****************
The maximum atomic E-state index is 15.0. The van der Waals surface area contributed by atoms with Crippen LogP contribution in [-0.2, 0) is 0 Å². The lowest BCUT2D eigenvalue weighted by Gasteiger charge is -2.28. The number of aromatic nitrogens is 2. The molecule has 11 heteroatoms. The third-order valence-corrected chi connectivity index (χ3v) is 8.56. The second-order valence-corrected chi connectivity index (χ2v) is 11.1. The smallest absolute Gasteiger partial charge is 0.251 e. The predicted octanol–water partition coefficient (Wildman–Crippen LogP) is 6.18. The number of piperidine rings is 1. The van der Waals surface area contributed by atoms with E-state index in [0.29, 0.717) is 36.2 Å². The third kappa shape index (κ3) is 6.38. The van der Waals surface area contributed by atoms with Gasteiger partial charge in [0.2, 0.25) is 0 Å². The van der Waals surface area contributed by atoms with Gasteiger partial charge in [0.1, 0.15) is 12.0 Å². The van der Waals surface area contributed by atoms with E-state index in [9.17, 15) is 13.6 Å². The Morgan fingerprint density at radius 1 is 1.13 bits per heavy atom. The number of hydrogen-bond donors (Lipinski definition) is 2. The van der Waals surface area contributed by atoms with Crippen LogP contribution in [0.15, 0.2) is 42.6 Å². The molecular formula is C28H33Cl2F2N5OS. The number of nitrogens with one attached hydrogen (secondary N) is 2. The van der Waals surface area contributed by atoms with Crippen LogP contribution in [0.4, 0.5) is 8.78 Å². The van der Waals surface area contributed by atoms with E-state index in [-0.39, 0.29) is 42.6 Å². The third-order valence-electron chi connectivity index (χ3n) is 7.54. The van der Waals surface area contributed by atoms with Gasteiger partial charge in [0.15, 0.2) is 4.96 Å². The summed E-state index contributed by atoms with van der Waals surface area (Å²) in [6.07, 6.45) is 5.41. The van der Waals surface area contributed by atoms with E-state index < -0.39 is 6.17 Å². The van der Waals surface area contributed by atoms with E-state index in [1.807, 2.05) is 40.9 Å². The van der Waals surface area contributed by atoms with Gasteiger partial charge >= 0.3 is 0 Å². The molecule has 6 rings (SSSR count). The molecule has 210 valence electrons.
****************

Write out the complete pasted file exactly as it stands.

The maximum atomic E-state index is 15.0. The van der Waals surface area contributed by atoms with Crippen LogP contribution in [-0.2, 0) is 0 Å². The lowest BCUT2D eigenvalue weighted by Gasteiger charge is -2.28. The number of aromatic nitrogens is 2. The molecule has 11 heteroatoms. The third-order valence-corrected chi connectivity index (χ3v) is 8.56. The second-order valence-corrected chi connectivity index (χ2v) is 11.1. The smallest absolute Gasteiger partial charge is 0.251 e. The predicted octanol–water partition coefficient (Wildman–Crippen LogP) is 6.18. The number of piperidine rings is 1. The van der Waals surface area contributed by atoms with E-state index in [0.29, 0.717) is 36.2 Å². The third kappa shape index (κ3) is 6.38. The van der Waals surface area contributed by atoms with Gasteiger partial charge in [0.2, 0.25) is 0 Å². The van der Waals surface area contributed by atoms with Gasteiger partial charge in [0.1, 0.15) is 12.0 Å². The van der Waals surface area contributed by atoms with E-state index in [9.17, 15) is 13.6 Å². The Morgan fingerprint density at radius 1 is 1.13 bits per heavy atom. The number of hydrogen-bond donors (Lipinski definition) is 2. The van der Waals surface area contributed by atoms with Crippen LogP contribution in [0.15, 0.2) is 42.6 Å². The molecular formula is C28H33Cl2F2N5OS. The number of nitrogens with one attached hydrogen (secondary N) is 2. The van der Waals surface area contributed by atoms with Crippen LogP contribution in [0.4, 0.5) is 8.78 Å². The van der Waals surface area contributed by atoms with E-state index in [-0.39, 0.29) is 42.6 Å². The third-order valence-electron chi connectivity index (χ3n) is 7.54. The van der Waals surface area contributed by atoms with Gasteiger partial charge in [0.15, 0.2) is 4.96 Å². The summed E-state index contributed by atoms with van der Waals surface area (Å²) in [6.07, 6.45) is 5.41. The van der Waals surface area contributed by atoms with E-state index < -0.39 is 6.17 Å². The van der Waals surface area contributed by atoms with E-state index in [1.807, 2.05) is 40.9 Å². The van der Waals surface area contributed by atoms with Gasteiger partial charge >= 0.3 is 0 Å². The molecule has 6 rings (SSSR count). The molecule has 210 valence electrons.